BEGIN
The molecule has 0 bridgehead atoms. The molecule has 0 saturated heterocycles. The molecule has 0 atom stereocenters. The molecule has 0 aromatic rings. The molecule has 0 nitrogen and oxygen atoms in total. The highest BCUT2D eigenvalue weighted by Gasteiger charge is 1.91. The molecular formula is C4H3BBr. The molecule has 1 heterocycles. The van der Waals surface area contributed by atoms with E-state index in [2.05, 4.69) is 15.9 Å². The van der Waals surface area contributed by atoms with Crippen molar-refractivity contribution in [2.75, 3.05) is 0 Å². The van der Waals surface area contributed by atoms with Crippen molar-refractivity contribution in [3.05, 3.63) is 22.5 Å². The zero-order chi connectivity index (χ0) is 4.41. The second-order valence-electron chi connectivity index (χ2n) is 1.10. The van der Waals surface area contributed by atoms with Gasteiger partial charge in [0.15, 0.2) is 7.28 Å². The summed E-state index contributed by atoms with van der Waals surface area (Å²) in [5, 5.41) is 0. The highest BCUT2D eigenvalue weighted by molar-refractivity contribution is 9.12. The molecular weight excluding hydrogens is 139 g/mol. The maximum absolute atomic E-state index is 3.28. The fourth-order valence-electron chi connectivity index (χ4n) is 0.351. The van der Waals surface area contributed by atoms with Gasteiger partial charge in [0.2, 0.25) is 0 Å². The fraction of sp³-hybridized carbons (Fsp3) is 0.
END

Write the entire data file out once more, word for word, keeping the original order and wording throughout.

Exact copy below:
The molecule has 0 bridgehead atoms. The molecule has 0 saturated heterocycles. The molecule has 0 atom stereocenters. The molecule has 0 aromatic rings. The molecule has 0 nitrogen and oxygen atoms in total. The highest BCUT2D eigenvalue weighted by Gasteiger charge is 1.91. The molecular formula is C4H3BBr. The molecule has 1 heterocycles. The van der Waals surface area contributed by atoms with E-state index in [2.05, 4.69) is 15.9 Å². The van der Waals surface area contributed by atoms with Crippen molar-refractivity contribution in [2.75, 3.05) is 0 Å². The van der Waals surface area contributed by atoms with Crippen molar-refractivity contribution in [3.05, 3.63) is 22.5 Å². The zero-order chi connectivity index (χ0) is 4.41. The second-order valence-electron chi connectivity index (χ2n) is 1.10. The van der Waals surface area contributed by atoms with Gasteiger partial charge in [0.15, 0.2) is 7.28 Å². The summed E-state index contributed by atoms with van der Waals surface area (Å²) in [5, 5.41) is 0. The highest BCUT2D eigenvalue weighted by molar-refractivity contribution is 9.12. The molecular weight excluding hydrogens is 139 g/mol. The maximum absolute atomic E-state index is 3.28. The fourth-order valence-electron chi connectivity index (χ4n) is 0.351. The van der Waals surface area contributed by atoms with Gasteiger partial charge in [0.2, 0.25) is 0 Å². The fraction of sp³-hybridized carbons (Fsp3) is 0.